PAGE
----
Kent Berridge, PhD, of the University of Michigan, will work on the psychology and neurobiology of rewards.
Marc D. Hauser, PhD, of Harvard University, will work on the evolution of a moral instinct.
John A. Lucy, PhD, of the University of Chicago, will work on how language development affects intellectual development.
Carl O. Pabo, PhD, of Stanford University, will work on theories of thought.
Guggenheim Fellowships are six- to 12-month grants that provide fellows with blocks of time to work with as much creative freedom as possible. Fellows can spend their grant funds in any manner they deem necessary to their work.
The Johns Hopkins University (JHU) Alumni Association presented APA fellow Julian C. Stanley Jr., EdD, with the association's Heritage Award in June. Stanley won the award for, among other achievements, creating the JHU Center for Talented Youths, which provides summer residential programs, distance education and conferences for academically gifted second- through eighth-graders. Stanley is a psychology professor and emeritus director of the Study of Mathematically Precocious Youth at the University of West Georgia.
The University of California, Davis, selected Steven Pinker, PhD, a Harvard University psychologist and author of "The Blank Slate: The Modern Denial of Human Nature" (Penguin, 2003), to speak at the Mondavi Center for the Performing Arts on Oct. 1 as part of the university's Distinguished Speakers Series.
Pinker, an APA fellow and one of Time's 100 Most Influential People in the World Today, will argue against the notion that an infant's mind is a blank slate, stating that human beings have an inherited universal structure shaped by demands made upon the species for survival, albeit with plenty of room for cultural and individual variation.
Also scheduled to speak as part of the series are former Sen. John Edwards and Paul Rusesabagina, portrayed by Don Cheadle in the movie "Hotel Rwanda."
The project, which began in 2001, aims to capture the stories of international leaders in the field of birth control and population. To date, the collection has archived more than 40 interviews.
The collection is housed at the Sophia Smith Collection at Smith College and will be available to the public by 2006.
The University of Illinois at Chicago hired eight new faculty to join the university's Institute for Juvenile Research. Among the new recruits were two psychologists: Mark Stein, PhD, a clinical psychologist who specializes in attention-deficit hyperactivity disorder, and Lauren Wakschlag, PhD, a clinical and developmental child psychologist who will launch a preschool behavioral problems clinic at the institute.
Founded in 1909, the Institute for Juvenile Research was the first child-guidance clinic and the second organized psychology-training program in the nation.
Psychologist and educator Kenneth B. Clark, PhD, died on May 1 at the age of 90.
Clark spent his life working for racial integration and improving education for black children. His pioneering social science statement, "The Effects of Segregation and the Consequences of Desegregation," which he co-authored with Isidor Chein, PhD, and Stuart W. Cook, PhD, was an appendix to the appellant's briefs in the U.S. Supreme Court's historic 1954 ruling in Brown v. Board of Education, which declared segregation in public schools unconstitutional.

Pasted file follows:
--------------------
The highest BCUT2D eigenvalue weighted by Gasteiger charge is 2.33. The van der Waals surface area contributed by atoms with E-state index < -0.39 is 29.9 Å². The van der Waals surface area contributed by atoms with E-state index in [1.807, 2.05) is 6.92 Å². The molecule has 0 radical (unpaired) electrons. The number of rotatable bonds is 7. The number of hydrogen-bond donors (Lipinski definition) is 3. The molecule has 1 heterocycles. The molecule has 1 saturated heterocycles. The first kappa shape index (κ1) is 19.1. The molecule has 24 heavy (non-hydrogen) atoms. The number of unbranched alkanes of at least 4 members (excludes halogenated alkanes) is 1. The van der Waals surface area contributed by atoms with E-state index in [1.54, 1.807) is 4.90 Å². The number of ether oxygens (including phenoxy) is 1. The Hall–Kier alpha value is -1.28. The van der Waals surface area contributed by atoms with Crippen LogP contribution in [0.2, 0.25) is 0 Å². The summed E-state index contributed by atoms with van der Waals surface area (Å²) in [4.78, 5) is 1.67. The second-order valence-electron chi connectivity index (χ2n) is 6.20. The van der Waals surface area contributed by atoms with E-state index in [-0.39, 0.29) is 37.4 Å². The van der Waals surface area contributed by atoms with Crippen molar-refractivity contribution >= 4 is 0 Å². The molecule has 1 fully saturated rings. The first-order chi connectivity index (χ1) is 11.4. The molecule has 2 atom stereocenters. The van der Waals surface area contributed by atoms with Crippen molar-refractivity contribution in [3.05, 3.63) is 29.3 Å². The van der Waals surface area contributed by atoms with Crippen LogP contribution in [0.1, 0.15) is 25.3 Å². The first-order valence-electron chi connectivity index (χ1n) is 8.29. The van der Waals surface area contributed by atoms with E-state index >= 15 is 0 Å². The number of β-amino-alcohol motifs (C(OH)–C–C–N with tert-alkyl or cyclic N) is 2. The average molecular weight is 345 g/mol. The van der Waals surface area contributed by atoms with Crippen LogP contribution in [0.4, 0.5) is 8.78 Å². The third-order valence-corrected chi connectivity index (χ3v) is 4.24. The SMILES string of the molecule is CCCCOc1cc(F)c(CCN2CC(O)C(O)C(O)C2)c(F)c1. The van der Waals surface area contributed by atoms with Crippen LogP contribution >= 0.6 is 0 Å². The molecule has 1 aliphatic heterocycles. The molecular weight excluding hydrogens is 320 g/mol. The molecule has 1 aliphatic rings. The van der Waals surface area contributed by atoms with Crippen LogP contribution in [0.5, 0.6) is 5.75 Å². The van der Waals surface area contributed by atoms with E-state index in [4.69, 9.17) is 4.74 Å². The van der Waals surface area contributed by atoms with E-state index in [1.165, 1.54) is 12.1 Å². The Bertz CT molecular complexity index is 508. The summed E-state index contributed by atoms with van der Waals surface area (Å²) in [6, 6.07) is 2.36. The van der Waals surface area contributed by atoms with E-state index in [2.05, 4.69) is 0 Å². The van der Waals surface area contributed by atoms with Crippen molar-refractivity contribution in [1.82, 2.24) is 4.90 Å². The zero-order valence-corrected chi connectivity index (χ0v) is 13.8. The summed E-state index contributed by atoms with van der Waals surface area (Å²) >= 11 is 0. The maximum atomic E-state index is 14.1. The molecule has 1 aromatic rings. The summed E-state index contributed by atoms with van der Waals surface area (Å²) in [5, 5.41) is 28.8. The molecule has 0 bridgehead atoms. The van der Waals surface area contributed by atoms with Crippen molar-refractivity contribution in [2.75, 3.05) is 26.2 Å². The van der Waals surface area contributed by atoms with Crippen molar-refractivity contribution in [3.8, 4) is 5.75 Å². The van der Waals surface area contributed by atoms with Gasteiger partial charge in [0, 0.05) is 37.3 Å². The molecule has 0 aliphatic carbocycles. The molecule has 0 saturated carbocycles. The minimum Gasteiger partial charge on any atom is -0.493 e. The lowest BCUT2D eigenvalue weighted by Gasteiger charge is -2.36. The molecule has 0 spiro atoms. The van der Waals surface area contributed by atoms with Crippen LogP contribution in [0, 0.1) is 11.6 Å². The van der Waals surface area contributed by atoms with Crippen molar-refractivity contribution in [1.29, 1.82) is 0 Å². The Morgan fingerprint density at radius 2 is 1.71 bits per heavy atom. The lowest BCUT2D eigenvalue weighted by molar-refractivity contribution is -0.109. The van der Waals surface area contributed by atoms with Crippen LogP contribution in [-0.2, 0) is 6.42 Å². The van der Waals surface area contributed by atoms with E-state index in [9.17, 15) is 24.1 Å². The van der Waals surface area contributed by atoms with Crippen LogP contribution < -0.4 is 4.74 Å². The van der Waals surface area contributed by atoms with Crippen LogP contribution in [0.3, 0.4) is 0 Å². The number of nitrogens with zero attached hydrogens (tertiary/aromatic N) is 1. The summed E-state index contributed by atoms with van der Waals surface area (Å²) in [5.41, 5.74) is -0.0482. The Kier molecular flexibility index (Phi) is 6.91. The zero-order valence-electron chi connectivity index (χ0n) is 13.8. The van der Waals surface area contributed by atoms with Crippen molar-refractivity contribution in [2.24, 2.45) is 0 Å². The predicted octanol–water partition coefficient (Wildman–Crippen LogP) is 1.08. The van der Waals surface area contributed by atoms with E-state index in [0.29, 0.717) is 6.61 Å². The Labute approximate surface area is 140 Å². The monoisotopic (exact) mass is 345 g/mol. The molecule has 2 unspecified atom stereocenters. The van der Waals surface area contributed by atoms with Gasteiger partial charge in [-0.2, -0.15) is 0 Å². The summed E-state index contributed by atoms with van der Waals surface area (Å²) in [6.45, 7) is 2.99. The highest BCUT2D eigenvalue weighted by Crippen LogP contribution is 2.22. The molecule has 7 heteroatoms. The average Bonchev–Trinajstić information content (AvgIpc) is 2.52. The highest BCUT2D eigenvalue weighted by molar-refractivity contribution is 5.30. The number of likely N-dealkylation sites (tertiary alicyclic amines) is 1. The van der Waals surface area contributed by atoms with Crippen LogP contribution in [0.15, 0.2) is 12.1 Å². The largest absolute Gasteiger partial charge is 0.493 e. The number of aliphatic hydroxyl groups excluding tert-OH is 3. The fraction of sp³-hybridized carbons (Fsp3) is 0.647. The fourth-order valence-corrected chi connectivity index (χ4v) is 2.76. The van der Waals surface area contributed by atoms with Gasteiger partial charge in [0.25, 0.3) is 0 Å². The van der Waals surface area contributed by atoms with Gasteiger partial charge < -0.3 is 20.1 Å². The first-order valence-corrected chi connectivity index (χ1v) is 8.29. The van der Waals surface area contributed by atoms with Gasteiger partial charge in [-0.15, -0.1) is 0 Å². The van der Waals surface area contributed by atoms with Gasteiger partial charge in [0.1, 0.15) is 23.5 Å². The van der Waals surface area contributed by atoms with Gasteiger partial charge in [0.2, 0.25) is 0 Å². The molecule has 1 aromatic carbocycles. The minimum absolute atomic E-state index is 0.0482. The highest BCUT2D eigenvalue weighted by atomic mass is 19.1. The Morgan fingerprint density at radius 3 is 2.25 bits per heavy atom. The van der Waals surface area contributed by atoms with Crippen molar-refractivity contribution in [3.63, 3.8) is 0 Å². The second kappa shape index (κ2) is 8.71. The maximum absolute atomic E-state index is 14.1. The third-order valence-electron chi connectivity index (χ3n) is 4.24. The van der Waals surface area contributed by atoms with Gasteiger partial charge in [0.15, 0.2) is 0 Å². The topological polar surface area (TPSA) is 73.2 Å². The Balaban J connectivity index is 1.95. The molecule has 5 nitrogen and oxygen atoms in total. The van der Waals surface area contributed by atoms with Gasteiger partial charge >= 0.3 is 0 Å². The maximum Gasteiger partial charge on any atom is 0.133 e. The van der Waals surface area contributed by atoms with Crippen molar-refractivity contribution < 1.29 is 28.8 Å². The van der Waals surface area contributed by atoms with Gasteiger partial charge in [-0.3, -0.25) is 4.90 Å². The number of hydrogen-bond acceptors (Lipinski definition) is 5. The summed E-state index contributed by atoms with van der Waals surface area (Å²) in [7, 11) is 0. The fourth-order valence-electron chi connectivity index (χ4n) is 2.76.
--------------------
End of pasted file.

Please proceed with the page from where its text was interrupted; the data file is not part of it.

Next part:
"Dr. Clark's research is one of the most visible examples of how psychological science could speak to and help resolve complex issues facing society," says APA CEO Norman B. Anderson, PhD. "I have always been proud of the fact that, through Dr. Clark's work, psychology contributed to removing the stranglehold of segregation on the United States. As psychologists and Americans, we owe him our sincere gratitude."
Clark was the first black professor to gain tenure at the City University of New York and was a distinguished professor emeritus at City College of New York. He also taught as a visiting or guest professor at Harvard University, Columbia University and the University of California, Berkeley.
Beginning in the late 1930s, Clark and his wife, Mamie Phipps Clark, PhD, conducted a series of studies that showed that when given the option between playing with white or black dolls, black children preferred playing with white dolls, saying they looked "nice" and that the black dolls looked "bad."
The Clarks then asked the black children which doll they most resembled. While some children responded that they looked the most like the white doll, other children refused to answer or burst into tears. In doing so, the Clarks showed that black children in segregated schools were more likely to see themselves as inferior than white students.
The studies also showed that school segregation marred the development of white as well as black students-- a finding that was later cited in the Supreme Court's appendix to the appellant's briefs in its unanimous 1954 decision.
Chief Justice Earl Warren wrote that separating black children from white "solely because of their race generates a feeling of inferiority as to their status in the community that may affect their hearts and minds in a way unlikely ever to be undone."
Throughout APA, Clark will be missed, says APA President Ronald F. Levant, EdD.
"We join the Clark family and the entire psychology family in mourning the death of Dr. Kenneth Clark," says Levant, who delivered a eulogy on behalf of APA at Clark's funeral on May 9 (see page 5). "Dr. Clark was one of the foremost psychologists of the 20th century. His groundbreaking research and the role it played in the 1954 Supreme Court school desegregation decision exemplifies psychology's critical role in promoting sound public policy and in advancing human welfare."
Mamie Phipps Clark died in 1983. She and her husband are survived by their two children.